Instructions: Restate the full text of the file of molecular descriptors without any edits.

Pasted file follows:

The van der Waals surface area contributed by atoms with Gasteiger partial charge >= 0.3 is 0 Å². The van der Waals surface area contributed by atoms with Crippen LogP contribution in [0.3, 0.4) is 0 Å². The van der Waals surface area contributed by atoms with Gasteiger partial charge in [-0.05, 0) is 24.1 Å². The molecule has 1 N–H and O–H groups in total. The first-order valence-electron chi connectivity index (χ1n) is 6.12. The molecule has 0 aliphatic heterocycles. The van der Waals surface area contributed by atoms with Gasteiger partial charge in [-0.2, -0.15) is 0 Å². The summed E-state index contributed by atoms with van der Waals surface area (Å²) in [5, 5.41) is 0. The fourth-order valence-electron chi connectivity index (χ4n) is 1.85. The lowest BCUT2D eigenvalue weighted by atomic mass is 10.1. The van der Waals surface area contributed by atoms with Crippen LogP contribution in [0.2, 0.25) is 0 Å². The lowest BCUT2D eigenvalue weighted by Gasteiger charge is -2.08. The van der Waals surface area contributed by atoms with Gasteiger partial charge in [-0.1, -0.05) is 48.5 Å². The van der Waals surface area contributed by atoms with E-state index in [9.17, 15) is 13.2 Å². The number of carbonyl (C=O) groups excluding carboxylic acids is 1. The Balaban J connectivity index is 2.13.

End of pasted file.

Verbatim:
The van der Waals surface area contributed by atoms with Gasteiger partial charge >= 0.3 is 0 Å². The van der Waals surface area contributed by atoms with Crippen LogP contribution in [0.3, 0.4) is 0 Å². The van der Waals surface area contributed by atoms with Gasteiger partial charge in [-0.05, 0) is 24.1 Å². The molecule has 1 N–H and O–H groups in total. The first-order valence-electron chi connectivity index (χ1n) is 6.12. The molecule has 0 aliphatic heterocycles. The van der Waals surface area contributed by atoms with Gasteiger partial charge in [-0.2, -0.15) is 0 Å². The summed E-state index contributed by atoms with van der Waals surface area (Å²) in [5, 5.41) is 0. The fourth-order valence-electron chi connectivity index (χ4n) is 1.85. The lowest BCUT2D eigenvalue weighted by atomic mass is 10.1. The van der Waals surface area contributed by atoms with Crippen LogP contribution in [0.2, 0.25) is 0 Å². The lowest BCUT2D eigenvalue weighted by Gasteiger charge is -2.08. The van der Waals surface area contributed by atoms with Gasteiger partial charge in [-0.1, -0.05) is 48.5 Å². The van der Waals surface area contributed by atoms with E-state index in [9.17, 15) is 13.2 Å². The number of carbonyl (C=O) groups excluding carboxylic acids is 1. The Balaban J connectivity index is 2.13.